Did you just move into a new home and didn’t like the decorating choices? Or maybe you feel like redecorating your current home to spruce things up. Maybe some of your tiles are broken, or maybe you’ve got some old tile you’d like to reuse. Whatever the reason, you now find yourself needing to remove tile adhesive.
It’s a difficult job, no two ways about it. Tile adhesive is stubborn stuff, since it is meant to fix your tiles to a surface. Removing it takes plenty of elbow grease and makes a mess (which is a perfect excuse as any to get your home professionally cleaned!), but it’s doable — so here’s a guide for how to remove tile adhesive from different surfaces.
Removing Tile Adhesive From The Floor
For ceramic tiles (or other, similar materials) on the floor, use one of the following methods:
- Hair dryer
- Hot or boiling water (with caution!)
- Adhesive removing product (with citric acid or soy base)
The first two methods are preferred if your tiles are fixed with a mastic adhesive, which is an organic adherent and therefore is not water resistant. For tougher adhesives, you can use a commercial adhesive remover with an organic base, which needs less ventilation.
Tools to use:
- A hairdryer
- A handheld scraper or chisel
- A pry bar (optional)
This option is most effective for organic-type tile adhesives. It’s also best for smaller areas since it requires plenty of effort.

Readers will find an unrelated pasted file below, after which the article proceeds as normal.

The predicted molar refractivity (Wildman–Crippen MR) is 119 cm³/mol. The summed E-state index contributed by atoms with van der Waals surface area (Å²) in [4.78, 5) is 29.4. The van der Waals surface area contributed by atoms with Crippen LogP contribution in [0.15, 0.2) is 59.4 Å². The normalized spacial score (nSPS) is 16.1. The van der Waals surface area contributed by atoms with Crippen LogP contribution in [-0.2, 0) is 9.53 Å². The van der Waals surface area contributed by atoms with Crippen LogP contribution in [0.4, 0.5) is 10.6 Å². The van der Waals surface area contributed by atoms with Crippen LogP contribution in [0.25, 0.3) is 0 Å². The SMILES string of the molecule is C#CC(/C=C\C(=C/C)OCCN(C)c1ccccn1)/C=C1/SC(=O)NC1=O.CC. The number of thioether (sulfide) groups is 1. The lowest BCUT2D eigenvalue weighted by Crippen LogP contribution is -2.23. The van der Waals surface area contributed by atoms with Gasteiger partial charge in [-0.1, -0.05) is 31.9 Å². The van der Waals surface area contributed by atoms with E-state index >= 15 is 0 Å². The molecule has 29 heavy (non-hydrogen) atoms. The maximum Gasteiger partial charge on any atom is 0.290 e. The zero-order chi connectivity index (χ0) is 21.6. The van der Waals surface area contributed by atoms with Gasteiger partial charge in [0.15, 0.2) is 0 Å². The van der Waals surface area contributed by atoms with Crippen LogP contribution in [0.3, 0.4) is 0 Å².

Start up your hair dryer and aim it at one of your floor tiles. Hold it over one corner, then slowly move across the entire surface. The idea is to use the heat from the hair dryer to soften the underneath.
Go back to your starting point and keep the hair dryer pointing down a few minutes longer. Then turn it off and grab your scraper. Wiggle the tip through the joint between the tiles and pry up the corner. Slide the scraper underneath and gently loosen, then remove the tile. You can reheat using the hair dryer to further soften the adhesive underneath as necessary.
If you’re having trouble using the chisel to lift up the tile, you can use a pry bar.
After all the tiles are removed, go over the remaining glue residue on the floor with the hair dryer to soften it, then scrape it off. Make sure to smooth out the concrete subfloor after — new tiles require clean, smooth subfloor to adhere!
2. Hot water
- A large pot of just-boiled water
- A handheld scraper or chisel
- Adhesive remover
Use this for removing smaller sections of tile fixed with mastic adhesive — for example, if you’re only replacing a handful of tiles on your floor. This way is difficult for larger patches since it involves pouring hot water over a surface, which could be impractical or even dangerous. Do not use this method if there are electrical outlets or wires along your floor area.
Pour just-boiled water onto the section of tile that needs removing. The heat plus the liquid will soften the mastic adhesive underneath enough for you to lift the tiles off with a chisel. You can pour more water afterwards to soften any leftover tiling glue on the subfloor and scrape it off.
3. Adhesive removing product
This way is the most straightforward, and works best on adhesives that are not water-soluble. After you’ve pried your tiles from the floor, spread your adhesive remover onto the remaining tile adhesive on your subfloor. You’ll need about 1 litre of solvent for every 3sqm (or check the instructions!).